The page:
Expert testimony can be particularly dry and boring, so you need all the help you can get. There is nothing that will suck the dramatic life out of a patent jury trial more than an expert witness who gives hours of testimony from the stand without ever moving. The tendency here is to overuse visuals to spice up the examination, but as discussed, that can have its own drawbacks. One approach I have found effective is to give the expert a “teaching moment” on direct. As you and your expert are preparing the direct examination, try to incorporate a segment in which the expert gets up on her feet in front of the jury box and “teaches” the jury on an important issue. The expert can and should use all the techniques for persuasive and dramatic speaking that you should use -- hand gesturing, voice modulation, strategic movement, and more. If there are products involved that the expert can hold up to point out important features, so much the better. Sketching a drawing or two on an easel can be particularly effective, because, unlike speaking from a power point slide, drawing on an easel looks more extemporaneous and gives more of a class room feeling. And, its much more personal and engaging than if the expert is locked to the witness stand. Of course, before you consider doing any of this at trial, practice the routine extensively with your expert, and get permission from the Court during pre-trial or during the examination. Judges are always concerned, as they should be, about the jury’s personal space. However, you should have a good chance of having the request for a “teaching moment” granted so long as the highest respect for the Court, the proceedings, and the jurors is maintained.
b. Cross Examination: You Are The Star
Who can forget Tom Cruise’s “I want the truth” line during his cross examination of Jack Nicholson in A Few Good Men, or Joe Pesci’s “magic grits”, “tale of the tape”, and “crud-covered bushes” crosses in My Cousin Vinny? While these were just movies, art often accurately imitates real life, and these movies provide good examples of how to add drama and theater to your cross examinations. Remember, unlike direct examination where your witness is the star, on cross the roles are reversed -- Now, the spotlight is shining directly on you!!
We teach our young trial lawyers that “cross doesn’t have to be cross”, and that you must take your witnesses as you find them. But one thing is for sure, most jurors have seen trials dramatized on television and in the movies. As a result, they believe that its time to perk up when cross examination begins, because that’s when the action starts. Cross examination is a golden opportunity to add a little zest to your case, build momentum, and keep the jury focused. The bonus of an effective and memorable cross examination is two-fold: (1) it gives you important points to make in your closing argument; and (2) it will score you points with the jury, because they will be thinking -- “Hey, if I ever need a lawyer, I want one just like her.”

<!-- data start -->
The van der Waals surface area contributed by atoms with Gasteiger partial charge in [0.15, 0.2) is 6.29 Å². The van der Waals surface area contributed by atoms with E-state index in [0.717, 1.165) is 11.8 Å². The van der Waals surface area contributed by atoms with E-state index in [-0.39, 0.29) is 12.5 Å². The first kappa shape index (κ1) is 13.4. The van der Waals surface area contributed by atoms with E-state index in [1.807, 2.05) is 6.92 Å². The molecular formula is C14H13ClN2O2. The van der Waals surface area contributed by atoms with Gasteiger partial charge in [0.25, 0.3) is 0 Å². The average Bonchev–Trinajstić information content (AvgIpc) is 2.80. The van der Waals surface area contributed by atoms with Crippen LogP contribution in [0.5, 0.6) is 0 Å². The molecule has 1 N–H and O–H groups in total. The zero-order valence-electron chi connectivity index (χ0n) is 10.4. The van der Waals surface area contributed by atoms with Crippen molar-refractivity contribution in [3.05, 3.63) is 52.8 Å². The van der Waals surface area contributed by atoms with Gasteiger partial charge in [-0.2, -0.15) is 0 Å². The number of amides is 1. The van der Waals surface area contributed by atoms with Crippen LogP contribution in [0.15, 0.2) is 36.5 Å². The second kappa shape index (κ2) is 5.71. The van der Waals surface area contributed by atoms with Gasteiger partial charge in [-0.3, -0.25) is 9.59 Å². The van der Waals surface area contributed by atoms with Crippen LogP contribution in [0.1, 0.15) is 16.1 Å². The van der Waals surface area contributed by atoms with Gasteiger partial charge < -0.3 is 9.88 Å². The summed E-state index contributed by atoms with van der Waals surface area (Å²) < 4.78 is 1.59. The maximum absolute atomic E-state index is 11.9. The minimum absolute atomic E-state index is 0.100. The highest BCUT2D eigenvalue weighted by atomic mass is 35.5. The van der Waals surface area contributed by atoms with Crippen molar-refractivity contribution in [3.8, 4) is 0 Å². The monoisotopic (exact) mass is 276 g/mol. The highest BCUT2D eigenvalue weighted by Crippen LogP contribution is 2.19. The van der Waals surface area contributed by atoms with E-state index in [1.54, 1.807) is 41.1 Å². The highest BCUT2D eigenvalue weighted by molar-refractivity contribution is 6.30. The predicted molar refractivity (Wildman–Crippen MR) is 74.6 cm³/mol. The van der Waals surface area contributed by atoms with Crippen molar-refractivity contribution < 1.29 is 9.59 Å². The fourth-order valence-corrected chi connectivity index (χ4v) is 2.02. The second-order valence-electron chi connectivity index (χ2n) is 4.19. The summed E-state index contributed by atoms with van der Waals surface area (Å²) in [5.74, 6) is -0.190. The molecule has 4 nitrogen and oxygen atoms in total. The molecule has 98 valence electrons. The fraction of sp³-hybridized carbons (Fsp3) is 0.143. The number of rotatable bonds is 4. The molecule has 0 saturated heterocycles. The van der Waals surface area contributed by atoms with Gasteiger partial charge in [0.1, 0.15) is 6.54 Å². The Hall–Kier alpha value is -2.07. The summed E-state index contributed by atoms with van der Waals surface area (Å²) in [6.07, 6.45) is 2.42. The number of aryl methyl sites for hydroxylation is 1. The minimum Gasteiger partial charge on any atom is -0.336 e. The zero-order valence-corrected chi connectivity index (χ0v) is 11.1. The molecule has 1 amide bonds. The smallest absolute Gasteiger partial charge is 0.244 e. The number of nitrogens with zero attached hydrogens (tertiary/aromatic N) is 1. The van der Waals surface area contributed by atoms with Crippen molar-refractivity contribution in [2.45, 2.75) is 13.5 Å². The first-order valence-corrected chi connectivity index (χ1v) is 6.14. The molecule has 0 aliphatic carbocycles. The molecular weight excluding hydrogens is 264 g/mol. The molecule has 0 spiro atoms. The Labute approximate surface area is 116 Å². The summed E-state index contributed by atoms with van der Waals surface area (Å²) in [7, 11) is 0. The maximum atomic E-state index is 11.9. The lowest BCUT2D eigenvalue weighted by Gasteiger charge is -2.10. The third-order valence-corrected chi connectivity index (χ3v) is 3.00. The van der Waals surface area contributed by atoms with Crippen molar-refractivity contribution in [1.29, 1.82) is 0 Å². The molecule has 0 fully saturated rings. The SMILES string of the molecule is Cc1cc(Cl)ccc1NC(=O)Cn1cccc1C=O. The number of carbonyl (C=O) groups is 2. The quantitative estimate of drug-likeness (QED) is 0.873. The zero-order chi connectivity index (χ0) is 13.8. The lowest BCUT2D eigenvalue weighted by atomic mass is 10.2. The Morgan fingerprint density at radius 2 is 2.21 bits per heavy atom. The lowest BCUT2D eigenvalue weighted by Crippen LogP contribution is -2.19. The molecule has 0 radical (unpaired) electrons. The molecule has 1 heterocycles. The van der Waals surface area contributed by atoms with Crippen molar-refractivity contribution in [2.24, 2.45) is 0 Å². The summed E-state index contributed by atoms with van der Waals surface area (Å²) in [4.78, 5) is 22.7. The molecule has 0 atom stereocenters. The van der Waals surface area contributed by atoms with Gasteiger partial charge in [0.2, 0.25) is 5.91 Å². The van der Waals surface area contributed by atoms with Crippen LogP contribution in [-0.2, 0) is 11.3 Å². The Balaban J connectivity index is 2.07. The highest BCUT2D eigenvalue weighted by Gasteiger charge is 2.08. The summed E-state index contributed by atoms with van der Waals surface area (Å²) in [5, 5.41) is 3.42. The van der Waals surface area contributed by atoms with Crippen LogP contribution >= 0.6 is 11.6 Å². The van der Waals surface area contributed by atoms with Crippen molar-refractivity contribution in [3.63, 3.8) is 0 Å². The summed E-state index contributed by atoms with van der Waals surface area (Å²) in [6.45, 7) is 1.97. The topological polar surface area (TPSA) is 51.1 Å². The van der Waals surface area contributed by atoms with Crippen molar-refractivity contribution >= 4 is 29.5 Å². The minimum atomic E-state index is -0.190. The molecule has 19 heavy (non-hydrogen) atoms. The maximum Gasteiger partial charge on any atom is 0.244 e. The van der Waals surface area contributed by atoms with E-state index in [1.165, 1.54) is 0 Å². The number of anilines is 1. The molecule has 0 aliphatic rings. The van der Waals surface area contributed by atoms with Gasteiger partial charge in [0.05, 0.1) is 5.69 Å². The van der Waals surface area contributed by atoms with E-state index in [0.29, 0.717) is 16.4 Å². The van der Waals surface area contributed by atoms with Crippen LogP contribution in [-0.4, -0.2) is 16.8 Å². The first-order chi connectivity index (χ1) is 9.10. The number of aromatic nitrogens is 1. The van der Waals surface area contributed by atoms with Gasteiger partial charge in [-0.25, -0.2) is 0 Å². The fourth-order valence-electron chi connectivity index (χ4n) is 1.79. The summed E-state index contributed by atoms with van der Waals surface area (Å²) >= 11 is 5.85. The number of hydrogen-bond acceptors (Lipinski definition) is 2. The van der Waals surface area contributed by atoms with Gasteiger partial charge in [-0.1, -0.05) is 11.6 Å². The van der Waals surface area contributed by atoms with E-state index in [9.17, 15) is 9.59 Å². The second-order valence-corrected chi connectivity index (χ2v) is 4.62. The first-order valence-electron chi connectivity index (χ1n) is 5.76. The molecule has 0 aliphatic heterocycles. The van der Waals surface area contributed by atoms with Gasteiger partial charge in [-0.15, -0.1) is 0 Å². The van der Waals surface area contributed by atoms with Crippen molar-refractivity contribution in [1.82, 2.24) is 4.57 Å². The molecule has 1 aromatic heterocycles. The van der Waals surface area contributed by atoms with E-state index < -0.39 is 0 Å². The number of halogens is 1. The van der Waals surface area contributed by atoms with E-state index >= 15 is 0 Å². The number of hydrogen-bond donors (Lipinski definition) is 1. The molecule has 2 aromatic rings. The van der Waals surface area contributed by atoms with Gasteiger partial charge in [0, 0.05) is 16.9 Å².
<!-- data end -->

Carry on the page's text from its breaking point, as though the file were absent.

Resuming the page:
Just like in other parts of a trial, strategic movement, voice modulation and appropriate gesturing are keys to an effective cross. Don’t read the questions to the witness, and don’t be a slave to a script. You need to pay attention to the witness’ answers and be nimble, otherwise you may miss opportunities do make big points for your side, or miss a good opportunity for impeachment. Reading questions makes you look unconfident and unprepared -- and, it’s not engaging or dramatic. Tom Cruise and Joe Pesci didn’t do it, and neither should you.
Expert witnesses provide two good avenues for drama and theater on cross -- they often give non-responsive speeches in response to direct questions, and you can use their own visuals against them. Conventional wisdom suggests making a motion to strike a non-responsive answer, but I like to approach it differently. First, there is no guarantee the objection will be sustained, and some judges routinely overrule the objection because they like to let it all hang out. Second, many jurors think the lawyer has an advantage over the witness going into the cross, and making “non-responsive” objections makes you look weak and lacking in confidence. I much prefer the following approach: I will take responsibility for the question by suggesting that my question was unclear (even though it was simple and straight-forward), and then re-ask the same question. By the third time, the expert (or any witness for that matter) will usually come to a crossroads: he has to decide whether to give a responsive answer, or continue to evade the question. In the former case, you have gotten the answer you deserve, and you win “style” points with the jury for being dogged. In the latter case, the witness loses credibility, because he won’t answer a simple and straight-forward question. Either way, there is more theater and drama in this approach, because the jury is waiting to see what the witness is going to do at the crossroads.